• As counsel to the John G. Johnson Trust for well over a century, Saul Ewing has over many years assisted with several modifications to the trust which relate to the world famous art collection assembled by the late John G. Johnson, one of the most prominent lawyers of the late 19th century and an avid art collector. In fact, attorneys who practiced under Mr. Johnson continued to work together after his death in the early 20th century and, in 1921, formed the basis of what has evolved to become the present-day Saul Ewing. Mr. Johnson’s last will and testament bequeathed his art collection to the citizens of Philadelphia but with a mandate that it remain on display in his mansion on Broad Street in Philadelphia. In our capacity as counsel, Saul Ewing petitioned what was then known as the Orphans Court of Philadelphia County to modify his charitable trust on grounds that his mansion on Broad Street was no longer a secure location to house his extensive collection, primarily because the mansion was not properly fireproofed and was in increasingly poor condition. This situation, along with a number of other unexpected and intervening factors, led the Court to permit an administrative deviation from Johnson’s initial restrictions for purposes of the permanent transfer of the art to the Philadelphia Museum of Art (“Art Museum”), where it resides to this day. In a more recent case, Saul Ewing obtained court approval to modify the very restrictive investment limitations set forth in Johnson’s will. Many have argued that the Court’s decision in the Johnson case to move Johnson’s collection to the Art Museum helped set the stage for the Montgomery County Orphans’ Court’s decision to approve the move of the Barnes Foundation’s collection from Merion, Pennsylvania to Philadelphia, Pennsylvania.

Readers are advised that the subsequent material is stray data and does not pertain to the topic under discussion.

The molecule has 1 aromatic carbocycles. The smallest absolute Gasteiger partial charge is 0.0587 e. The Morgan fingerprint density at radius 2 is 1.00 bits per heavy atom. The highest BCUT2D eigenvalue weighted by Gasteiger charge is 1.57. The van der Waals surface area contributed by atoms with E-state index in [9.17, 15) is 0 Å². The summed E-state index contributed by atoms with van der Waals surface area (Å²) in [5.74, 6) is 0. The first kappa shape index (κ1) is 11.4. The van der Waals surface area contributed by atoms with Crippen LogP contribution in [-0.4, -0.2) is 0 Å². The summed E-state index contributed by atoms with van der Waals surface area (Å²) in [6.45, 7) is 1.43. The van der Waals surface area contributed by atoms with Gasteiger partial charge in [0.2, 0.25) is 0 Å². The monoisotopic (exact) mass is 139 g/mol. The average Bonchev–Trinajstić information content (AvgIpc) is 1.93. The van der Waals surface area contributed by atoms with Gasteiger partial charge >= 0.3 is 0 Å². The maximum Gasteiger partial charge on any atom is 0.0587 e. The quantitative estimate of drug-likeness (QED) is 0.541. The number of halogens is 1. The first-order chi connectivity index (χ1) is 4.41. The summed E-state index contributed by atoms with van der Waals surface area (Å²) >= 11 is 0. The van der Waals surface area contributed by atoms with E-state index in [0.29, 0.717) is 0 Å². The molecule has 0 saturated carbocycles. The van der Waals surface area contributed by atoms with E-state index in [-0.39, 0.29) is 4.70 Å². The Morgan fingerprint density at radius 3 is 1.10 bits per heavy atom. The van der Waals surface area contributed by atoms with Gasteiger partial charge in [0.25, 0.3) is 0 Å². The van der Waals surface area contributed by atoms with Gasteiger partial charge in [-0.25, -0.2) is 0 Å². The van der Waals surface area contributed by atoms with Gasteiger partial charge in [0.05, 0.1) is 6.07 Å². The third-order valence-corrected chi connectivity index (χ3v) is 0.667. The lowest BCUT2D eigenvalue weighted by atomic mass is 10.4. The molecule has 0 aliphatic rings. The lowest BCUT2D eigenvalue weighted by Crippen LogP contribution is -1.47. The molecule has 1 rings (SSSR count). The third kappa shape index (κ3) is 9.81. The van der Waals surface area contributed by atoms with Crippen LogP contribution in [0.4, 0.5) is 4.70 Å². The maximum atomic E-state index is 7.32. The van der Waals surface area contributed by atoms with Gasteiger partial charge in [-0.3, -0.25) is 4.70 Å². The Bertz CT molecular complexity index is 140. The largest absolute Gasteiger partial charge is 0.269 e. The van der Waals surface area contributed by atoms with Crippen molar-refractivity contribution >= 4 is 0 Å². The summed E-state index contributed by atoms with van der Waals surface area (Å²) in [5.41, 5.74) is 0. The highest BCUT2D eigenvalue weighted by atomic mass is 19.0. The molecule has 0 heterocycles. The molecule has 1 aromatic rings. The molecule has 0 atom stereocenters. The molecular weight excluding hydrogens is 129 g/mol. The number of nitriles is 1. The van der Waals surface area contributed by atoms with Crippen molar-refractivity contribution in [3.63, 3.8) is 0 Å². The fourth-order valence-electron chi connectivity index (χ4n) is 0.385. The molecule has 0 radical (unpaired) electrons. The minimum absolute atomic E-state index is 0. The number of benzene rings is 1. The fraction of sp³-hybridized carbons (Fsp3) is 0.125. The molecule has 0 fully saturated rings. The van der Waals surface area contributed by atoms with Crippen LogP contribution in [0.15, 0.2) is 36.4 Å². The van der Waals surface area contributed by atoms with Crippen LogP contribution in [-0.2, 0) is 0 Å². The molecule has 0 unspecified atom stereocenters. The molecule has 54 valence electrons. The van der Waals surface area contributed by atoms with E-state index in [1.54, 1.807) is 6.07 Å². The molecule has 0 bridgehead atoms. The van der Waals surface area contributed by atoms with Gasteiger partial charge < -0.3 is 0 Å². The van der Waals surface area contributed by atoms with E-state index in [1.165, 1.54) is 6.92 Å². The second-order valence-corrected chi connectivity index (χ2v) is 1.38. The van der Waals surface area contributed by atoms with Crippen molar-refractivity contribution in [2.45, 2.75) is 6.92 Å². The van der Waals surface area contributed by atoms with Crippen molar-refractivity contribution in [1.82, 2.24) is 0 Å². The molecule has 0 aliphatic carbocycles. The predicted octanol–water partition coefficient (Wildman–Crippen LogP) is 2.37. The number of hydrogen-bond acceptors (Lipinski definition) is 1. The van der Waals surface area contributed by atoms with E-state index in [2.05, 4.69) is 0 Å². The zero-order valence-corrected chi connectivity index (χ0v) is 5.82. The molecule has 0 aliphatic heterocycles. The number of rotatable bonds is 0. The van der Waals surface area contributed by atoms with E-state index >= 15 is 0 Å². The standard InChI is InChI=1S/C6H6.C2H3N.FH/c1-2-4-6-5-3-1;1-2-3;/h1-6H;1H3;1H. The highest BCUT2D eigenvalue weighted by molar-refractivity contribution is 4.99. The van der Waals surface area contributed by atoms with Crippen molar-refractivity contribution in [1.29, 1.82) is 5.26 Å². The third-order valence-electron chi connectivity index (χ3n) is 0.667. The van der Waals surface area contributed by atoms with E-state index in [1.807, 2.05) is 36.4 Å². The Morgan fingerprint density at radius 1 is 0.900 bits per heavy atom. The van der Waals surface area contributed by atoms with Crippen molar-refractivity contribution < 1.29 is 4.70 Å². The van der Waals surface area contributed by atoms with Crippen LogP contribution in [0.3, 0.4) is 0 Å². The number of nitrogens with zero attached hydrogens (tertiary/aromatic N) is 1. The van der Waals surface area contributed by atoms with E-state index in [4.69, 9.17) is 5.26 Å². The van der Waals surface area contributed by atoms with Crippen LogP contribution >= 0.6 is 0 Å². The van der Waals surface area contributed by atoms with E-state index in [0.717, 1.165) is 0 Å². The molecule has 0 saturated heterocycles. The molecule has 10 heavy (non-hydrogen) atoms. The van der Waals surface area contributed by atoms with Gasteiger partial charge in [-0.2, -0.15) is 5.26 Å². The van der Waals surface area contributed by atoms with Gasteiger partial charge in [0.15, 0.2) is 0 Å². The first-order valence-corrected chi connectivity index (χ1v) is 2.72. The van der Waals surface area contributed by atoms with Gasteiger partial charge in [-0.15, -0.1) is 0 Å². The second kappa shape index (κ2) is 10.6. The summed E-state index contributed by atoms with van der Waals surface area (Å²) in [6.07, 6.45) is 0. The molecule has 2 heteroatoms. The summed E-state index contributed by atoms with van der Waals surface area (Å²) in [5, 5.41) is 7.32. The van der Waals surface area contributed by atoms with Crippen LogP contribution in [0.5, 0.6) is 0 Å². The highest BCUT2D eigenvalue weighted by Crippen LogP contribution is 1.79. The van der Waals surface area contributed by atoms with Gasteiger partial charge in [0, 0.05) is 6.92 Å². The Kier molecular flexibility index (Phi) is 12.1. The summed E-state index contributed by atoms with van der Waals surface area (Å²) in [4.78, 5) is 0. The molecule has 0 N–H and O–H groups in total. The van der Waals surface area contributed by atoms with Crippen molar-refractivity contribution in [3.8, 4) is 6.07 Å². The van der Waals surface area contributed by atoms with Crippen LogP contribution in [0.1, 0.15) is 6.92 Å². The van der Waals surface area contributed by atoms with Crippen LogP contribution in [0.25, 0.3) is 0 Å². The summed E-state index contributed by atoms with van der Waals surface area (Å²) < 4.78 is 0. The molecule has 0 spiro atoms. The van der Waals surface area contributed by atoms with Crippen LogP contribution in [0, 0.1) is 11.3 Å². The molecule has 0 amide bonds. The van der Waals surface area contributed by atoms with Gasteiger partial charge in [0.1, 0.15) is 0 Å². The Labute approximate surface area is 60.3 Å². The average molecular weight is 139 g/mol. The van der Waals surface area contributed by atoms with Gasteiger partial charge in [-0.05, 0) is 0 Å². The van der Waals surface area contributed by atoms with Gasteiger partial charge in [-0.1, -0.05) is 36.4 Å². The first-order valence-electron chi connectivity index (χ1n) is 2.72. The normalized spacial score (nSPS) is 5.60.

• As counsel to the Trustees of the University of Pennsylvania, (the “University”), Saul Ewing helped the University secure distribution of nearly $15 million from a trust under the will of alumus Henry P. Erdman (class of 1904 and law school class of 1907). This gift was contingent on the University moving either its main campus or one of its colleges or departments to Valley Forge, Pennsylvania and erecting at least one building there in his memory. In our capacity as counsel, Saul Ewing responded to a Petition for Adjudication/Statement of Proposed Distribution and Notice of Charitable Gift filed by the surviving trustee, Wachovia Bank (“Wachovia”), in the Orphans’ Court Division of the Philadelphia Court of Common Pleas in March 2008 with a proposal to construct a facility for the education of medical students near Valley Forge. Both Wachovia and the Pennsylvania Office of Attorney General, as parens patriae for charitable interests approved this proposal and, today, Mr. Erdman’s legacy is embodied in the Henry P. Erdman Center in the heart of the facility now known as PennMedicine Valley Forge.